• The Endless Nightmare sequels allows you to do this, provided if the zombies, ghouls, or demons have their backs facing you. A green indicator will appear on a target's back to notify when you can execute the attack, depending on the entries you either stab them literally in the backs (Hospital), deliver a Neck Snap (Shrine) or bludgeon their skulls with a brick (Prison).
  • If you sneak up behind Combine soldiers in Half-Life 2, you can dispatch them with a single pistol bullet to the back of the head, even on Hard mode.
  • Far Cry:
    • In Far Cry 3, you can use various types of backstabbing that include: stabbing a person and then using their grenade or gun to kill more enemies, killing them from above or from below (from a ledge, for example), or throwing a knife to kill an enemy near the guy you just killed. Unlike other examples, you don't necessarily need to stab them in the back, they only need to be unprepared when you attack.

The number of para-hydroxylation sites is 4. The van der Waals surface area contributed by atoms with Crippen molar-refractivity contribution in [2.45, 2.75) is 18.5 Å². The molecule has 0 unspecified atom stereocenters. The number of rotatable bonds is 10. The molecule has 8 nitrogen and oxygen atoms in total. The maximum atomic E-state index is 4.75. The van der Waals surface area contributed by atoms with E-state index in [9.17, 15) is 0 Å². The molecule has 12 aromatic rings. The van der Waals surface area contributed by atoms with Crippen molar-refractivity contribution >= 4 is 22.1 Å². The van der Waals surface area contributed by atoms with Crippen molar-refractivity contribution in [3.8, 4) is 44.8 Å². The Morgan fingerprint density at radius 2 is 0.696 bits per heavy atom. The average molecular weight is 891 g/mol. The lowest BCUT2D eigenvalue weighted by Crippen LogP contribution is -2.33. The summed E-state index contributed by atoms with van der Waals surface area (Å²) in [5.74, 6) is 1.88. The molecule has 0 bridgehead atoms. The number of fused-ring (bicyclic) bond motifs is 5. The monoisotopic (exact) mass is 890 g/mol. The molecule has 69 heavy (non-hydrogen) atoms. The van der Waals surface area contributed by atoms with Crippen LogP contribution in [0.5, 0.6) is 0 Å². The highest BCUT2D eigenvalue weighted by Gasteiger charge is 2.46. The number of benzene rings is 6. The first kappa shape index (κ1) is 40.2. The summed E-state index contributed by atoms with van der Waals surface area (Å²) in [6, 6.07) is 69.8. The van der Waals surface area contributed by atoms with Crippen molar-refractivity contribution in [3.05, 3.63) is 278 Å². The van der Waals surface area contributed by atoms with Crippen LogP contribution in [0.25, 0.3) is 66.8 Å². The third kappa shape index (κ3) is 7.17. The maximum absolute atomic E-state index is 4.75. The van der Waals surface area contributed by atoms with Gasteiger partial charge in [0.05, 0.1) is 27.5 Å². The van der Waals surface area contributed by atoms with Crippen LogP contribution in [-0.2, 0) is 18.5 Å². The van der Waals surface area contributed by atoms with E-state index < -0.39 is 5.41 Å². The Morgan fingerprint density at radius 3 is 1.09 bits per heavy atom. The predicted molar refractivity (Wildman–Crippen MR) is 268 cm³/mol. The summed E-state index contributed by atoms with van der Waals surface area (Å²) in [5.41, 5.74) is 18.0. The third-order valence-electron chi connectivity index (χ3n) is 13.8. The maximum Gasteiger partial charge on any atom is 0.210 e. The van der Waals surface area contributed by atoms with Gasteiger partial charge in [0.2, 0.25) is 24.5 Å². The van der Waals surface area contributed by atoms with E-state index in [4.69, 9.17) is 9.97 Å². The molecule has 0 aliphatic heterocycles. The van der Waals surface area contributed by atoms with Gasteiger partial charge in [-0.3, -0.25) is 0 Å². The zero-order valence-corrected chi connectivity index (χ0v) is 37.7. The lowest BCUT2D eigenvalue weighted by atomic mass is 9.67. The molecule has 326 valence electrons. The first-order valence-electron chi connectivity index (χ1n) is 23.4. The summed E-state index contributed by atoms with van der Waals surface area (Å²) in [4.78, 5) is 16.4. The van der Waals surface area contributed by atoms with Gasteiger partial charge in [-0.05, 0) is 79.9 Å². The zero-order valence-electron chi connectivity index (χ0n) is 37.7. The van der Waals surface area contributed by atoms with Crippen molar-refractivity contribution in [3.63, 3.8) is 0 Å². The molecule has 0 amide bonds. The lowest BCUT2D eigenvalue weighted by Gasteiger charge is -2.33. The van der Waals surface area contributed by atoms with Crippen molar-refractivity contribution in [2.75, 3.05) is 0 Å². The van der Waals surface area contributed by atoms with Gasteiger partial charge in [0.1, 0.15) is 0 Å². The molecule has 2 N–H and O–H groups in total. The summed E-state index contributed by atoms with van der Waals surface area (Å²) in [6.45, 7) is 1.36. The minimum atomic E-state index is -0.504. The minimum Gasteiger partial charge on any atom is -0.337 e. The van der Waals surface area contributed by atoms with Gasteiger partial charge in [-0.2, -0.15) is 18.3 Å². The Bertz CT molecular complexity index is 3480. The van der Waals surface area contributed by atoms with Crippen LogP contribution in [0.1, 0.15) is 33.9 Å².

• Far Cry 3: Blood Dragon has, in addition to stealth backstabs, the ability to assassinate a second enemy with a shuriken immediately afterwards.
    • Ajay from Far Cry 4 can do this against the driver of another vehicle.
  • Halo:
    • You can hit someone with your gun. Normally this is mainly useful against weak or injured enemies, but from behind it's a one-hit kill. Flood are immune to this (except in Halo 3, but that's because they're weak in that game to melee in general), but it's pretty damn hard to get behind them in the first place anyways.